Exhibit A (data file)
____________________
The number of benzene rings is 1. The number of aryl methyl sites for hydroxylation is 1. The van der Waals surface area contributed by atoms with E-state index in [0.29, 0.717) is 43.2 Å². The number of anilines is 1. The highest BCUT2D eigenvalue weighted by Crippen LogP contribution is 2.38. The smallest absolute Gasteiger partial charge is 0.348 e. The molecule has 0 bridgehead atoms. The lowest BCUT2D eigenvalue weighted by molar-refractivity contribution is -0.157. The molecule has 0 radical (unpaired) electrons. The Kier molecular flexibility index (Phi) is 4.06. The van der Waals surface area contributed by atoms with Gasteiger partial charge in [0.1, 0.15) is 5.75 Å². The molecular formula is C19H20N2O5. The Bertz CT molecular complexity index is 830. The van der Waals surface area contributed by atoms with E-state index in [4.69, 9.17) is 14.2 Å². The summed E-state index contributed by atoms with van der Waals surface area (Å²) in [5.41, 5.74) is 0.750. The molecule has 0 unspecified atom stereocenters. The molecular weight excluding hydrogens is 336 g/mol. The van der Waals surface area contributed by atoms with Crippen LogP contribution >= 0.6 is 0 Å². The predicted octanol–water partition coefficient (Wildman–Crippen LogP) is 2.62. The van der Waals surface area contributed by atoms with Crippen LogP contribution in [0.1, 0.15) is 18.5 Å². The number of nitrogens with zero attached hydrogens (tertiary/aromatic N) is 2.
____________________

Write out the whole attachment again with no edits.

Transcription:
The number of benzene rings is 1. The number of aryl methyl sites for hydroxylation is 1. The van der Waals surface area contributed by atoms with E-state index in [0.29, 0.717) is 43.2 Å². The number of anilines is 1. The highest BCUT2D eigenvalue weighted by Crippen LogP contribution is 2.38. The smallest absolute Gasteiger partial charge is 0.348 e. The molecule has 0 bridgehead atoms. The lowest BCUT2D eigenvalue weighted by molar-refractivity contribution is -0.157. The molecule has 0 radical (unpaired) electrons. The Kier molecular flexibility index (Phi) is 4.06. The van der Waals surface area contributed by atoms with Gasteiger partial charge in [0.1, 0.15) is 5.75 Å². The molecular formula is C19H20N2O5. The Bertz CT molecular complexity index is 830. The van der Waals surface area contributed by atoms with E-state index in [4.69, 9.17) is 14.2 Å². The summed E-state index contributed by atoms with van der Waals surface area (Å²) in [5.41, 5.74) is 0.750. The molecule has 0 unspecified atom stereocenters. The molecular weight excluding hydrogens is 336 g/mol. The van der Waals surface area contributed by atoms with Crippen LogP contribution >= 0.6 is 0 Å². The predicted octanol–water partition coefficient (Wildman–Crippen LogP) is 2.62. The van der Waals surface area contributed by atoms with Crippen LogP contribution in [0.1, 0.15) is 18.5 Å². The number of nitrogens with zero attached hydrogens (tertiary/aromatic N) is 2.